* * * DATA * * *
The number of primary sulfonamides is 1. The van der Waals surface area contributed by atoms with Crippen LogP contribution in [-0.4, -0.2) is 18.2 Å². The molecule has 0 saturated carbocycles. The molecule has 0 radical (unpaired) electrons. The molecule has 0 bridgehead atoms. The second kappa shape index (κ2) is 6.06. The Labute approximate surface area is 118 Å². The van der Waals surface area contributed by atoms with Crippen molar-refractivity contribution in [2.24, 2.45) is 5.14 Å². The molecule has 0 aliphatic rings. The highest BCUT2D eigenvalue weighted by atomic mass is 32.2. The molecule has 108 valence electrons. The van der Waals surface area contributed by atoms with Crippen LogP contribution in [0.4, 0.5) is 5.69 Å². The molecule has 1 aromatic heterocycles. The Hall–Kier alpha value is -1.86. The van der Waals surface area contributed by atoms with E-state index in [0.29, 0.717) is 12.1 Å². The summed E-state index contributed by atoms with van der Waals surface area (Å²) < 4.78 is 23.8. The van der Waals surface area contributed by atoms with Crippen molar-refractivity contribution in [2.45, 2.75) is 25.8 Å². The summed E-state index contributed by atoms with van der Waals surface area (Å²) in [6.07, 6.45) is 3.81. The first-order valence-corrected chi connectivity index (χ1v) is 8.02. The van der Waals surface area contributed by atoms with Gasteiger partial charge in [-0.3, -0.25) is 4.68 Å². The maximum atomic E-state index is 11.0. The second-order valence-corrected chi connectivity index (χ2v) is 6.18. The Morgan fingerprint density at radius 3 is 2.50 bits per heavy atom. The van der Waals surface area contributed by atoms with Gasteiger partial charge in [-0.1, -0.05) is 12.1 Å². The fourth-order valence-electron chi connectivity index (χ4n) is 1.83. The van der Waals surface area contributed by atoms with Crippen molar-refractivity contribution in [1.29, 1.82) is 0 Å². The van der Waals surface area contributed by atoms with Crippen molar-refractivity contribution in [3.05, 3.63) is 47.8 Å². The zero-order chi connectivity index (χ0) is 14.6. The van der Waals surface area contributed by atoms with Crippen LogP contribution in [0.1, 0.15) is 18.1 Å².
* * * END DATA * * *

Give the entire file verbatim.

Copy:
The number of primary sulfonamides is 1. The van der Waals surface area contributed by atoms with Crippen LogP contribution in [-0.4, -0.2) is 18.2 Å². The molecule has 0 saturated carbocycles. The molecule has 0 radical (unpaired) electrons. The molecule has 0 bridgehead atoms. The second kappa shape index (κ2) is 6.06. The Labute approximate surface area is 118 Å². The van der Waals surface area contributed by atoms with Crippen molar-refractivity contribution in [2.24, 2.45) is 5.14 Å². The molecule has 0 aliphatic rings. The highest BCUT2D eigenvalue weighted by atomic mass is 32.2. The molecule has 108 valence electrons. The van der Waals surface area contributed by atoms with Crippen LogP contribution in [0.4, 0.5) is 5.69 Å². The molecule has 1 aromatic heterocycles. The Hall–Kier alpha value is -1.86. The van der Waals surface area contributed by atoms with E-state index in [0.29, 0.717) is 12.1 Å². The summed E-state index contributed by atoms with van der Waals surface area (Å²) < 4.78 is 23.8. The van der Waals surface area contributed by atoms with Crippen molar-refractivity contribution in [2.45, 2.75) is 25.8 Å². The summed E-state index contributed by atoms with van der Waals surface area (Å²) in [6.07, 6.45) is 3.81. The first-order valence-corrected chi connectivity index (χ1v) is 8.02. The van der Waals surface area contributed by atoms with Gasteiger partial charge in [-0.3, -0.25) is 4.68 Å². The maximum atomic E-state index is 11.0. The second-order valence-corrected chi connectivity index (χ2v) is 6.18. The Morgan fingerprint density at radius 3 is 2.50 bits per heavy atom. The van der Waals surface area contributed by atoms with Gasteiger partial charge in [-0.1, -0.05) is 12.1 Å². The fourth-order valence-electron chi connectivity index (χ4n) is 1.83. The van der Waals surface area contributed by atoms with Crippen molar-refractivity contribution in [1.29, 1.82) is 0 Å². The van der Waals surface area contributed by atoms with Crippen molar-refractivity contribution in [3.05, 3.63) is 47.8 Å². The zero-order chi connectivity index (χ0) is 14.6. The van der Waals surface area contributed by atoms with Crippen LogP contribution in [0.1, 0.15) is 18.1 Å².